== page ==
The Director of the campaign organisation, Mrs. Ibim Semenitari, said in a statement   in Port Harcourt   that the thugs were repelled by the governor’s security personnel.

Semenitari lamented that the situation in the state had become worrisome considering that a group of security operatives had gone to the governor’s home town to carry out a secret investigation.

The statement read in part, “In keeping with their plans to attack and assassinate chieftains and members of the APC, thugs of the PDPambushed the convoy of Governor Amaechi, who was on a door-to-door campaign in Rumuolumeni, Obio/Akpor, Rivers State.

“The thugs were repelled by the governor’s security personnel. However, the PDP in Rivers State has concluded plans to launch house-to-house attack on APC chieftains in the state with the aid of security personnel.”

When contacted, the state Police Public Relations Officer, Ahmad Mohammad, told our correspondent that he was still trying to reach out to the Divisional Police Officer in Obio/Akpor to ascertain the veracity of the claim that the governor’s convoy was attacked.

Mohammad promised to react to the matter as soon as he got any response from the DPO in Obio/Akpor   but he had yet to keep the promise as of 9pm on Thursday.

Also in Edo State, the government on Thursday alleged deployment of armed soldiers in the country home of Governor Adams Oshiomhole in Iyamoh     Etsakor West LGA.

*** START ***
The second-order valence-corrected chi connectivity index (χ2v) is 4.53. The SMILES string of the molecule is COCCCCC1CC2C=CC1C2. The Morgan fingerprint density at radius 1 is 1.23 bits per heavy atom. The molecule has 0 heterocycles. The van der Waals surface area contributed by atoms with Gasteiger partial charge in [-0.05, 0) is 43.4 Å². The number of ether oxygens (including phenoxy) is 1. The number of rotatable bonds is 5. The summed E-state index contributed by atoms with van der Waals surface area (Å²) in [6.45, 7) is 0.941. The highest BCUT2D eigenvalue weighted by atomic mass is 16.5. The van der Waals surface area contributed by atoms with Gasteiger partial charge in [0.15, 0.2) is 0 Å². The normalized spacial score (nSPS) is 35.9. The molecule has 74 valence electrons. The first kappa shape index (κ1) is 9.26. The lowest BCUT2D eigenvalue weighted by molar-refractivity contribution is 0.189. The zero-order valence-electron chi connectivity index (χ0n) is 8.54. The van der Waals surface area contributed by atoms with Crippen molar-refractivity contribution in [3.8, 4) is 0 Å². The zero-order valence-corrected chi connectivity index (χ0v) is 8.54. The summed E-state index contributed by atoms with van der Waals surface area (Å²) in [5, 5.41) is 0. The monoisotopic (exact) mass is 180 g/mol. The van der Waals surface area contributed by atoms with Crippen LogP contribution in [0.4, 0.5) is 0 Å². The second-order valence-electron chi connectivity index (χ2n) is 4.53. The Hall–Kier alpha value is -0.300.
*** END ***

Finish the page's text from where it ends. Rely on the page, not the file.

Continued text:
A statement by the state Commissioner   for Information and Orientation,   Louis Odion, said the presence of the soldiers was to “intimidate the governor on   election day.”

The statement read in part, “Family members of the   governor were shocked to find his country home taken over by soldiers this(Thursday) afternoon. When asked, the invading force said they were acting on orders from above.

“We also have it on good authority that the Army high command in Abuja had sent some soldiers to Edo State on what they described as ‘special operations’.

“In order not to arouse suspicion, these soldiers were told to dress in suits and pose as SSS operatives and station them at polling units on election day, particularly in areas seen as APC strongholds.”